Dismissing Wind Walk: what happens?


Rules Questions


I posted this to an old thread with Wind Walk questions but really hoping to have a response before my next game session, Thursday night.

Basically, want to know what happens when a Cleric dismisses Wind Walk:
1) it still takes time for the party to re-materialize in solid form because, "Each change to and from vaporous form takes 5 rounds."

OR

2) the party instantly re-materializes because-
A) this was how the spell worked in 3.0; "The character, however, may dismiss the spell, ending it immediately. The character may even dismiss it for individual wind walkers and not others."
B) why the heck else would you Dismiss a spell if it still took you the 5 Rounds to re-materialize?

On the one hand this seems like a pretty basic question, but on the other I can see where the interpretation gets...cloudy. {cymbal crash}

Any thoughts appreciated.


"(D) Dismissible: If the duration line ends with “(D),” you can dismiss the spell at will. You must be within range of the spell's effect and must speak words of dismissal, which are usually a modified form of the spell's verbal component. If the spell has no verbal component, you can dismiss the effect with a gesture. Dismissing a spell is a standard action that does not provoke attacks of opportunity.

A spell that depends on concentration is dismissible by its very nature, and dismissing it does not take an action, since all you have to do to end the spell is to stop concentrating on your turn."

Dimissing it ends it. You become solid, and fall.


Thanks for the reply. Hoping for a few responses, even if different interpretations.


I think 'instantly turn solid if dismissed' is a reasonable answer. "Each change to and from vaporous form takes 5 rounds" is part of the spell effect, and no longer applies if the spell is dismissed. This is logically consistent, and makes dismissal into a valid tactical decision, so unless you have some contrary evidence, I'd go with that.


The change still takes 5 rounds if the spell is dismissed.

Liberty's Edge

I agree with alexd on this. Unless otherwise stated, a dismissal ends the spell fully and immediately. Since it is not otherwise stated, dismissing the spell immediately makes everyone solid and they all begin to fall at full speed.


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It becomes Windfall and, curiously, you all get rich...


Matthew Downie wrote:
"Each change to and from vaporous form takes 5 rounds" is part of the spell effect, and no longer applies if the spell is dismissed. This is logically consistent, and makes dismissal into a valid tactical decision, so unless you have some contrary evidence, I'd go with that.

No contrary evidence per se, but some contrary opinions, such as Cap. Darling's.

For me, possibility 2B (why the heck would you Dismiss the spell if it still took you the 5 Rounds to re-materialize?) is the key. Thoughts on this aspect?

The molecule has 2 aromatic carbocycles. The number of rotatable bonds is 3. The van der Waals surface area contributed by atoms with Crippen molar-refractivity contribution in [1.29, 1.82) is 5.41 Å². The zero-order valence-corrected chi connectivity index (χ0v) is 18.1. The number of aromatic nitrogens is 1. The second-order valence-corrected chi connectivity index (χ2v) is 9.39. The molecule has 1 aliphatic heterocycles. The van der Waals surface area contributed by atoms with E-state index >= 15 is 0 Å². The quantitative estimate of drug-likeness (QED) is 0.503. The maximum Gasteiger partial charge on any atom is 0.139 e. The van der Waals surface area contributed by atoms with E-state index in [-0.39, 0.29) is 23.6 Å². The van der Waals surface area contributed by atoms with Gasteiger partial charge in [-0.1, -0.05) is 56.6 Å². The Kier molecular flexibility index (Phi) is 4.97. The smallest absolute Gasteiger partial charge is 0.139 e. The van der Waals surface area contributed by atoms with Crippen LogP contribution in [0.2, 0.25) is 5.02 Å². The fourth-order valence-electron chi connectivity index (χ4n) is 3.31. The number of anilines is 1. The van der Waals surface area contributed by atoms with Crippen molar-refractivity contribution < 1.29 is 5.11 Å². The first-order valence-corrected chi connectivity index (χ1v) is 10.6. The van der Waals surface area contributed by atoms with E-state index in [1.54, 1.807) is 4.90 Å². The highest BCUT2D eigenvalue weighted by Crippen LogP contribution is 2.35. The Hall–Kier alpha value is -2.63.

DungeonMastering.com wrote:
For me, possibility 2B (why the heck would you Dismiss the spell if it still took you the 5 Rounds to re-materialize?) is the key. Thoughts on this aspect?

Because it lasts, what, one hour per level if I recall?

If you're 10th level and you want to fly a couple hundred miles to a city, you'll get there in less than 4 hours and you might not want to sit around as a puffy cloud for the next 6 hours.

Of course, you could personally switch back and forth into and out of mist form so it might not be too much of a problem, so you could leave it on and just stay in solid form. So maybe there is no reason to dismiss it at all.

That said, pretty much every helpful spell with a duration is also dismissable. While making this one dismissable is probably unnecessary, it might just be there for completeness. It is, if nothing else, an interesting way to kill off a disliked companion...

Liberty's Edge

Pathfinder Companion Subscriber; Pathfinder Roleplaying Game Superscriber
alexd1976 wrote:

"(D) Dismissible: If the duration line ends with “(D),” you can dismiss the spell at will. You must be within range of the spell's effect and must speak words of dismissal, which are usually a modified form of the spell's verbal component. If the spell has no verbal component, you can dismiss the effect with a gesture. Dismissing a spell is a standard action that does not provoke attacks of opportunity.

A spell that depends on concentration is dismissible by its very nature, and dismissing it does not take an action, since all you have to do to end the spell is to stop concentrating on your turn."

Dimissing it ends it. You become solid, and fall.

There is a little problem with your interpretation, the part I bolded.

PRD wrote:

Wind Walk

...
Components V, S, DF
...
You alter the substance of your body to a cloudlike vapor (as the gaseous form spell)
...
Gaseous Form
...
It [the target of the spell] can't attack or cast spells with verbal, somatic, material, or focus components while in gaseous form.

If the cast is in gaseous form he can't dismiss the spell.


DM_Blake wrote:
It is, if nothing else, an interesting way to kill off a disliked companion...

You mean dismissing it on them while you're zooming around in cloud form? Cruel Blake, cruel. Makes me worried about the tactic of someone controlling our Cleric, then 'pulling the plug' on us while we're doing our Neo Superman imitation.

Which wouldn't work if the spell's dismissal required 5 rounds to materialize.


DungeonMastering.com wrote:
DM_Blake wrote:
It is, if nothing else, an interesting way to kill off a disliked companion...

You mean dismissing it on them while you're zooming around in cloud form? Cruel Blake, cruel. Makes me worried about the tactic of someone controlling our Cleric, then 'pulling the plug' on us while we're doing our Neo Superman imitation.

Which wouldn't work if the spell's dismissal required 5 rounds to materialize.

It doesn't.